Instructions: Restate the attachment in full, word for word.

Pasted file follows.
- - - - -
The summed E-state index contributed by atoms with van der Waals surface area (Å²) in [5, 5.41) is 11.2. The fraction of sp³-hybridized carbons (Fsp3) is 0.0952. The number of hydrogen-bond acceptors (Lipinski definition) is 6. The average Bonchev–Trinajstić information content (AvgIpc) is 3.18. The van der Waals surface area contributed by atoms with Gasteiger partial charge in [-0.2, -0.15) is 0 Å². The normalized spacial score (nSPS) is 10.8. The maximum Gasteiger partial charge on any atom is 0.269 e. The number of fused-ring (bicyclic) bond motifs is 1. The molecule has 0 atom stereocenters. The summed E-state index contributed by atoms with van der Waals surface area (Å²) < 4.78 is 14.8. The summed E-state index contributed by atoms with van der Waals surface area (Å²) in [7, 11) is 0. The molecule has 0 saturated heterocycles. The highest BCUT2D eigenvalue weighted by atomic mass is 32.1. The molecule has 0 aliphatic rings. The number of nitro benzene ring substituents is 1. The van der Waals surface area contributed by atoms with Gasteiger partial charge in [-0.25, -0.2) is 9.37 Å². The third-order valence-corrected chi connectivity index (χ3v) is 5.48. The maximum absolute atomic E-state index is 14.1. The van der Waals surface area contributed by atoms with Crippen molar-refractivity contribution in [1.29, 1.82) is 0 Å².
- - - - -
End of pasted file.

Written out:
The summed E-state index contributed by atoms with van der Waals surface area (Å²) in [5, 5.41) is 11.2. The fraction of sp³-hybridized carbons (Fsp3) is 0.0952. The number of hydrogen-bond acceptors (Lipinski definition) is 6. The average Bonchev–Trinajstić information content (AvgIpc) is 3.18. The van der Waals surface area contributed by atoms with Gasteiger partial charge in [-0.2, -0.15) is 0 Å². The normalized spacial score (nSPS) is 10.8. The maximum Gasteiger partial charge on any atom is 0.269 e. The number of fused-ring (bicyclic) bond motifs is 1. The molecule has 0 atom stereocenters. The summed E-state index contributed by atoms with van der Waals surface area (Å²) < 4.78 is 14.8. The summed E-state index contributed by atoms with van der Waals surface area (Å²) in [7, 11) is 0. The molecule has 0 saturated heterocycles. The highest BCUT2D eigenvalue weighted by atomic mass is 32.1. The molecule has 0 aliphatic rings. The number of nitro benzene ring substituents is 1. The van der Waals surface area contributed by atoms with Gasteiger partial charge in [-0.25, -0.2) is 9.37 Å². The third-order valence-corrected chi connectivity index (χ3v) is 5.48. The maximum absolute atomic E-state index is 14.1. The van der Waals surface area contributed by atoms with Crippen molar-refractivity contribution in [1.29, 1.82) is 0 Å².